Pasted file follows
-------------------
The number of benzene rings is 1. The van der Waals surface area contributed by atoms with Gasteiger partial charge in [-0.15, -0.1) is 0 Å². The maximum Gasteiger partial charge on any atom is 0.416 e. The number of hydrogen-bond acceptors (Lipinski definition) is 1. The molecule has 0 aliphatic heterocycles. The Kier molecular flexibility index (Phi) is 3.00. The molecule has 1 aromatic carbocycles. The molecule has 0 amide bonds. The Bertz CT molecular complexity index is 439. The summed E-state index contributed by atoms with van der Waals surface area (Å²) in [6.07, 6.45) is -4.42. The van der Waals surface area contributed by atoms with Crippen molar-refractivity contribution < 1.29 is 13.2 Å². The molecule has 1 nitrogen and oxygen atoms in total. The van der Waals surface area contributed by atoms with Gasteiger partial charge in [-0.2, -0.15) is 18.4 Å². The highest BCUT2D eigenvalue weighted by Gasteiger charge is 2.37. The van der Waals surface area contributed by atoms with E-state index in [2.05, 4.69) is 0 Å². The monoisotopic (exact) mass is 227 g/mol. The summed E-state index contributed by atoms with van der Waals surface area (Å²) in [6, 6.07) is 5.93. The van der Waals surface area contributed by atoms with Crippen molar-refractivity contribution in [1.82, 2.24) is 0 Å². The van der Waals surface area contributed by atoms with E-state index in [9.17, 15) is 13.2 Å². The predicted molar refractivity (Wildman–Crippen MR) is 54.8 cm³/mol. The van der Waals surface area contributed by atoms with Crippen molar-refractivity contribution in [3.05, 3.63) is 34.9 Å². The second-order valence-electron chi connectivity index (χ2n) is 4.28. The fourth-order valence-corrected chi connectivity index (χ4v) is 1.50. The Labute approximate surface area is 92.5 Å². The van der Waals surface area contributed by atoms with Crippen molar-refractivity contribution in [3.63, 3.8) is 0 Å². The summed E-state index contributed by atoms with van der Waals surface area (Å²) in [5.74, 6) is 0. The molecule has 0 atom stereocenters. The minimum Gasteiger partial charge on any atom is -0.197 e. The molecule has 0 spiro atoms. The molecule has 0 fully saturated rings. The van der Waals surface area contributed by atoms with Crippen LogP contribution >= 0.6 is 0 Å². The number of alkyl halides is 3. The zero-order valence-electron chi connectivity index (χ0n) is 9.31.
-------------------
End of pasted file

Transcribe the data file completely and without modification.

The number of benzene rings is 1. The van der Waals surface area contributed by atoms with Gasteiger partial charge in [-0.15, -0.1) is 0 Å². The maximum Gasteiger partial charge on any atom is 0.416 e. The number of hydrogen-bond acceptors (Lipinski definition) is 1. The molecule has 0 aliphatic heterocycles. The Kier molecular flexibility index (Phi) is 3.00. The molecule has 1 aromatic carbocycles. The molecule has 0 amide bonds. The Bertz CT molecular complexity index is 439. The summed E-state index contributed by atoms with van der Waals surface area (Å²) in [6.07, 6.45) is -4.42. The van der Waals surface area contributed by atoms with Crippen molar-refractivity contribution < 1.29 is 13.2 Å². The molecule has 1 nitrogen and oxygen atoms in total. The van der Waals surface area contributed by atoms with Gasteiger partial charge in [-0.2, -0.15) is 18.4 Å². The highest BCUT2D eigenvalue weighted by Gasteiger charge is 2.37. The van der Waals surface area contributed by atoms with E-state index in [2.05, 4.69) is 0 Å². The monoisotopic (exact) mass is 227 g/mol. The summed E-state index contributed by atoms with van der Waals surface area (Å²) in [6, 6.07) is 5.93. The van der Waals surface area contributed by atoms with Crippen molar-refractivity contribution in [1.82, 2.24) is 0 Å². The van der Waals surface area contributed by atoms with E-state index in [9.17, 15) is 13.2 Å². The predicted molar refractivity (Wildman–Crippen MR) is 54.8 cm³/mol. The van der Waals surface area contributed by atoms with Crippen molar-refractivity contribution in [3.05, 3.63) is 34.9 Å². The second-order valence-electron chi connectivity index (χ2n) is 4.28. The fourth-order valence-corrected chi connectivity index (χ4v) is 1.50. The Labute approximate surface area is 92.5 Å². The van der Waals surface area contributed by atoms with Crippen molar-refractivity contribution in [3.63, 3.8) is 0 Å². The summed E-state index contributed by atoms with van der Waals surface area (Å²) in [5.74, 6) is 0. The molecule has 0 atom stereocenters. The minimum Gasteiger partial charge on any atom is -0.197 e. The molecule has 0 spiro atoms. The molecule has 0 fully saturated rings. The van der Waals surface area contributed by atoms with Crippen LogP contribution >= 0.6 is 0 Å². The number of alkyl halides is 3. The zero-order valence-electron chi connectivity index (χ0n) is 9.31.